And, Unfortunately, Then Came You
Not me. So far as I'm concerned the single worst moment of the 20th Century was when Betsy Thomas checked into the Chateau Marmont in Los Angeles and met her future husband, a younger man working at the hotel as a bellhop. Because that inspired Thomas, a TV producer, to create a show, Then Came You, commemorating her and her beau's unconventional courtship.
Say what you will about Dachau or Hiroshima or Mai Lai: Nobody based a sitcom on them.
Then Came You is an ordeal to endure, the kind of a show that makes you switch off the TV, flee to the nearest house of worship and make a full confession to God that you have squandered valuable minutes of your life in sloth and idleness. Devoid of laughs, lacking in soul or wit, Then Came You sours you on sitcoms enough to make you want to forsake the genre forever. Why bother with television if this is what it deems fit to broadcast?
Maybe in Betsy Thomas' insular world, Then Came You seemed like a real hoot. It's a comedy about a crazy, star-crossed love affair with a man 10 years my junior, she no doubt thought. What could be more clever and entertaining?
Mime. Hastily thrown together Sunday School Christmas pageants. Just about any other form of creative endeavor. But that's neither here nor there.
The point is, the idea of basing an entire series on a thirtysomething woman dating a lad in his early 20s -- not exactly the meatiest premise to begin with -- doesn't even have enough legs to sustain thirty laughless minutes. How did Thomas and Company ever delude themselves into thinking they could spin a year's worth of gold from this straw?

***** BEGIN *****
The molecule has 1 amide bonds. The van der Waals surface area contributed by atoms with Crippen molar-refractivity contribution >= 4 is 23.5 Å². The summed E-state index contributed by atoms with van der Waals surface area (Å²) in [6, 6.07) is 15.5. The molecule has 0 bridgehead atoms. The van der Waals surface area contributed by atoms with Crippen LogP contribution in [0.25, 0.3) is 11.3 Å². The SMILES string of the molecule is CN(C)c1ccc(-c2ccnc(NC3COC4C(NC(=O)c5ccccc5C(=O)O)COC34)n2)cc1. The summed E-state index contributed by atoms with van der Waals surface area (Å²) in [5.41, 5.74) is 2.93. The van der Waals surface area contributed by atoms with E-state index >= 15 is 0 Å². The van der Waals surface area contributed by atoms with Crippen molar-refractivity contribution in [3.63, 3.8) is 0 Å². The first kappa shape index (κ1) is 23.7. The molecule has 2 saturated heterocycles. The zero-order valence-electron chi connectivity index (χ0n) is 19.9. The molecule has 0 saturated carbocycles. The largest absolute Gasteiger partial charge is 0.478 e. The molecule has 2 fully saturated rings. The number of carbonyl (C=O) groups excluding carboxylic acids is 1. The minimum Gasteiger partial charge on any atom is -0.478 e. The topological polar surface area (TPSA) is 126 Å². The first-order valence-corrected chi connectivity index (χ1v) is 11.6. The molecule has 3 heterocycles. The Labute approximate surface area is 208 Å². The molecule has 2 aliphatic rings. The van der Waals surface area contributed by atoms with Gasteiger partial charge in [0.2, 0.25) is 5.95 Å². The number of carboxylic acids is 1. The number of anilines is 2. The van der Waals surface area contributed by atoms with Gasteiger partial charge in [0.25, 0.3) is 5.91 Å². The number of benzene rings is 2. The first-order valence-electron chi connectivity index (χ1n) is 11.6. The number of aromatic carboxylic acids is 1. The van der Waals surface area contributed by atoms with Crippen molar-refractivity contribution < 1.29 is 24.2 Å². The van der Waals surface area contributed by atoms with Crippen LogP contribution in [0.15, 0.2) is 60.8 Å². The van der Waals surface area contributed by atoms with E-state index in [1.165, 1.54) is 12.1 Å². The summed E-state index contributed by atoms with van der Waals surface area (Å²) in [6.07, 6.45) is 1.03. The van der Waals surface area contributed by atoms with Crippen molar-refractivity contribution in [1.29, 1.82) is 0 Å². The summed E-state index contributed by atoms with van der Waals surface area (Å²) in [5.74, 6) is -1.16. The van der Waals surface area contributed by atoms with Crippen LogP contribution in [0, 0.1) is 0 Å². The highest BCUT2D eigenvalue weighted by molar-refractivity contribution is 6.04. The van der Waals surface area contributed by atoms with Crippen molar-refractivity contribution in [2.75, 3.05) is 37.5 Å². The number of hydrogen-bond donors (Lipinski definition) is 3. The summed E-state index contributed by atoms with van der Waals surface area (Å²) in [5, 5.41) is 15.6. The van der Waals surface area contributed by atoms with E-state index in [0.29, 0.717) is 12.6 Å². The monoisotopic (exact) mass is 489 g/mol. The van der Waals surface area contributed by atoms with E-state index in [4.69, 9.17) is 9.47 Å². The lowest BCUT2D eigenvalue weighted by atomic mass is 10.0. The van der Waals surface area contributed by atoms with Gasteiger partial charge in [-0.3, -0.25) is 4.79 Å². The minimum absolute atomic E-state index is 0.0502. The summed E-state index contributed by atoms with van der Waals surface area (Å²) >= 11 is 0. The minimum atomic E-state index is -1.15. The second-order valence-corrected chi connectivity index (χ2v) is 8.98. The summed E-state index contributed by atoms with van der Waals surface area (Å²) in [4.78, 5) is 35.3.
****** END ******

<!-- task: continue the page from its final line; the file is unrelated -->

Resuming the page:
That dilemma became apparent even to the brain surgeons running ABC. Shortly after canning stunningly mediocre programming chief Jamie Tarses, the Mouse Patrol took a look at the shows she had OK'd -- and collectively blanched the moment they saw Then Came You.
"Gentlemen," one of the Disney suits doubtless said to his assembled brethren. "If this tripe ever sees the light of day, we're through."
And so Then Came You was banished, locked deep in the vault next to Walt's frozen skull where it could end no careers, sink no lead-ins, harm no children. That it's now only emerged from the basement, airing under a virtual cloak of darkness, just proves that there are limits to even Regis' awesome power to cloud America's collective mind.
There are no diamonds to be found hidden in this excrement -- not even any zircons. Then Came You stars the non-descript Thomas Newton and fellow human blank Susan Floyd, who looks like -- if such a thing is possible -- a low-rent Debra Messing. Until Then Came You, I thought Debra Messing was the low-rent Debra Messing. Maybe Susan Floyd is the government-assisted housing project version of Debra Messing. I don't know.
And, at this point, I'm not sure I care.
The central premise of Then Came You consists of the tremendous age difference between Floyd and Newton and the rib-busting comedy inherent within. But thanks to the dictates of television -- Homely people and adults who look their age need not apply -- Floyd doesn't look 11 days older than Newton, let alone 11 years. Newton decides to compensate for this shortcoming by courageously portraying his character as an imbecile.
There were other characters in the premiere episode -- Floyd's best friend and Newton's fellow bellhop. But she's a bug-eyed harpy, and he's a thoroughly loathsome Limey. And so the less time we have to spend thinking about them, the better.
Safeguards must be enacted to make sure things like Then Came You don't happen again. Minimum standards of decency -- using Two Guys and a Girl as the baseline, say, or even Meego -- must be put into place. Forget losing your career; you greenlight a show like Then Came You, and they get to take away your house, your car, your right to vote.
And Betsy Thomas never gets to order room service again.
Got a comment? Mail us at firstname.lastname@example.org.